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I've read that the Bavarian accent (or the southern regions in general) uses a trilled R -- IPA [r] -- instead of the "standard" voiced uvular fricative -- IPA [ʁ]. I've also read that the uvular trill -- IPA [ʀ] -- is how they pronounce R's in Switzerland.

So I have a couple questions about this situation:

  1. Would using a trilled R give a learner a marked Bavarian accent?
  2. Is having a marked Bavarian accent a bad thing?
  3. How "bad" is it to pronounce the uvular R as a trill instead of a fricative?

Basically, I can easily pronounce the trilled R from my Spanish experience, and I can sorta do the uvular trill like in French, but the standard uvular fricative is still difficult for me. So I'm looking for guidance on which "temporary" pronunciation I should favor while I practice the standard R.

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+1 for your effort to study German so deliberately. My impression is that people are very, very relaxed about the R usage. –  Sebastian Jun 8 '11 at 6:54
    
I studied linguistics in college; I can't help myself. ;) –  user2013 Jun 10 '11 at 0:26
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French doesn't have an uvular trill, it has an uvular fricative. For me the fricative is pretty easy but the trill is extremely difficult even though I can produce other trills such as the Spanish one. -- Correction: Wikipedia says French does have it in some dialects though I've only heard it in German. –  hippietrail Oct 30 '11 at 11:44
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3 Answers

up vote 4 down vote accepted

1.) Would using a trilled R give a learner a marked Bavarian accent?

No. The most distinct characteristic of Bavarian is its pronunciation of vowels (especially diphthongs). Without them, you won't sound Bavarian at all.

2.) Is having a marked Bavarian accent a bad thing?

Really, really depends on where you're going. Some people are pretty hostile when it comes to Bavarian and in some situations any dialect might just be considered too informal. But I don't think you'll ever going to have this problem. At least if you're not learning German in Bavaria from the scratch - I've heard some funny stories about foreign looking people with strong Bavarian accent. Will give you some startled looks usually. :-)

3.) How "bad" is it to pronounce the uvular R as a trill instead of a fricative?

It's really one of the minor mistakes. Most people won't even notice. Worst that can happen to you is that people find it charming. ;-)

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+1 for "most people won't even notice". There are so many dialects using trilled 'R'. –  Takkat Jun 8 '11 at 8:47
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There are even a few dialects using ɻ (American English style R). That's something I wouldn't recommend, though. Has kind of a negative touch and sticks out. –  ladybug Jun 8 '11 at 9:04
    
Thanks for the detailed anwser! I think I'll keep working at the uvular R and not worry too much if it's a trill more often than it's a fricative for now. :) –  user2013 Jun 10 '11 at 0:26
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I would say both ways to pronounce an r are correct.

I think not mixing up the two pronunciations of o which are not differentiated in writing is more important than the pronunciations of r.

Example.

open like in die Woche [ˈvɔxə]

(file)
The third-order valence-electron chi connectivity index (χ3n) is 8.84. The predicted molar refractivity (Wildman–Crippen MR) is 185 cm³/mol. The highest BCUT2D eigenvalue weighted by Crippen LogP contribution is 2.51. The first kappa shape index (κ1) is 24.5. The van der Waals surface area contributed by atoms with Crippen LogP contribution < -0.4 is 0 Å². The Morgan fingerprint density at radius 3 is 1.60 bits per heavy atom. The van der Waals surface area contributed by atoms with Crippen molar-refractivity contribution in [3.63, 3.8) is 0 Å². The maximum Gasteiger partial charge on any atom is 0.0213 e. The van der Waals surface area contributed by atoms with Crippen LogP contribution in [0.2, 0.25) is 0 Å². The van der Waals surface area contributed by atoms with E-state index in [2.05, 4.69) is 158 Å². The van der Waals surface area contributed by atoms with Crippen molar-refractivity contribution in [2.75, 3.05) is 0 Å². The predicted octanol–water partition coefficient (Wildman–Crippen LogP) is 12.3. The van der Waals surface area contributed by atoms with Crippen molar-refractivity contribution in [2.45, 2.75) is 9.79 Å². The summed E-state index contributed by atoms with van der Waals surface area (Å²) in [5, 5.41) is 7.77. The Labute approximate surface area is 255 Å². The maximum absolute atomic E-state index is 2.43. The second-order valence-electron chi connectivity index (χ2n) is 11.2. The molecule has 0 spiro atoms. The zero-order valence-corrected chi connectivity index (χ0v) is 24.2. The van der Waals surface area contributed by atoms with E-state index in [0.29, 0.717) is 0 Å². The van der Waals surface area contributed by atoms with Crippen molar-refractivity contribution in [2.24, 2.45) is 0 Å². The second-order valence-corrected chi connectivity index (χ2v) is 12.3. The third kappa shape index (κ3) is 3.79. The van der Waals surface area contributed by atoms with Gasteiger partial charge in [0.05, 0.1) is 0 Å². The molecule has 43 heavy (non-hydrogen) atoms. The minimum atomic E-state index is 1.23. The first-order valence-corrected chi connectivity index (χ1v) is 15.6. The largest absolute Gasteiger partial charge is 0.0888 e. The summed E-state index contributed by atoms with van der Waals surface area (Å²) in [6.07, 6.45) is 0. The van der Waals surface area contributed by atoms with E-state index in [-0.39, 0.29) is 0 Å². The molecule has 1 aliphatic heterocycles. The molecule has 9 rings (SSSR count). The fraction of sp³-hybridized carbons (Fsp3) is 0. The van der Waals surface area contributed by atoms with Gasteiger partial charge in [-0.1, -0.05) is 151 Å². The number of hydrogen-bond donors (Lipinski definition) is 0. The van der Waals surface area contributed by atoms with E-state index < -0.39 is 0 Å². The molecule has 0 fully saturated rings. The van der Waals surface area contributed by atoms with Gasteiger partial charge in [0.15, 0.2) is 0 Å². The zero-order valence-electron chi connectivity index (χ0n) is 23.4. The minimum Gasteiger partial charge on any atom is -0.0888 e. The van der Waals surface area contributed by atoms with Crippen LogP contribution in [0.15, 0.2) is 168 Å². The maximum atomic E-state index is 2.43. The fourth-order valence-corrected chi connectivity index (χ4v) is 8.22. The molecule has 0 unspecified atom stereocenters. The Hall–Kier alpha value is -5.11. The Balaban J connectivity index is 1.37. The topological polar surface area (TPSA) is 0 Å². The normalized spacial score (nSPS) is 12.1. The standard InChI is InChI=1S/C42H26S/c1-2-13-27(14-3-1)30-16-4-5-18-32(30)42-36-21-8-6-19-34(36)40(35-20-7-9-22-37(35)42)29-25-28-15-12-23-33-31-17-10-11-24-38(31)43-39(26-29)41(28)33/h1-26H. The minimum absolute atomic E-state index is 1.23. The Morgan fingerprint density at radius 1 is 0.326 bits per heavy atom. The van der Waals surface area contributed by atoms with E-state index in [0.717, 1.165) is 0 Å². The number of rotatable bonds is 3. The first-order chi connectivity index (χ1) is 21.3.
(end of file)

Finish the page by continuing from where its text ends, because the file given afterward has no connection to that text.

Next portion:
or closed like oder [ˈoːdər]


BTW: I use this online dictionary to find the phonetic spelling.

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How does this connect to the question? –  ladybug Jun 8 '11 at 8:37
    
Different spellings of r's are rather unimportant –  bernd_k Jun 8 '11 at 11:21
    
Do you mean it's more important to learn to properly differentiate open and closed vowels? Then you should say that in your answer :-) (Incidentally, I think you mean pronunciations and not spellings in your comment.) –  Hendrik Vogt Jun 8 '11 at 11:34
    
@Hendrik Thanks for correction. That's one I easily confuse. –  bernd_k Jun 8 '11 at 11:50
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German /r/ can be pronounced as /R/ (uvular trill), /ʁ/ (fricative), and in some accents /r/ (/r/ is not very common). There is probably not any logical distribution of regions with a uvular trill versus fricative as in French, as it seems to be in free variation in German (it is very obvious in some languages when the sound is a uvular trill versus fricative because the fricative can be devoiced to a voiceless uvular fricative /X/, whereas the trill is less likely to). The difference between /R/ and /ʁ/ is not really noticeable, because in all environments where /ʁ/ would be devoiced (e.g. at the coda of a syllable before a voiceless consonant) the /R/ or /ʁ/ becomes a totally different allophone. For example, the /R/ in "warten" is not even pronounced as /R/ because it occurs in coda position. If it were pronounced as /ʁ/ it would theoretically be devoiced, but because German does not allow coda /R/ or /ʁ/ it is almost impossible for phoneticians to know whether it is a trill or fricative just by listening. The sounds are very difficult to distinguish by the human ear (except maybe /R/ can be longer), and you really would to analyze a spectrogram to come up with a concrete conclusion, unless the speaker was exaggerating the sounds so that the difference was obvious.

Basically, both the trill and fricative work in onset position (not at the end of a syllable), and it is almost impossible for the human ear to distinguish. People with large uvula's probably make something which sounds more like /R/ because the uvula would flap around automatically while making frication noise. Just don't pronounce "r" as a trill or fricative at the end of a syllable.

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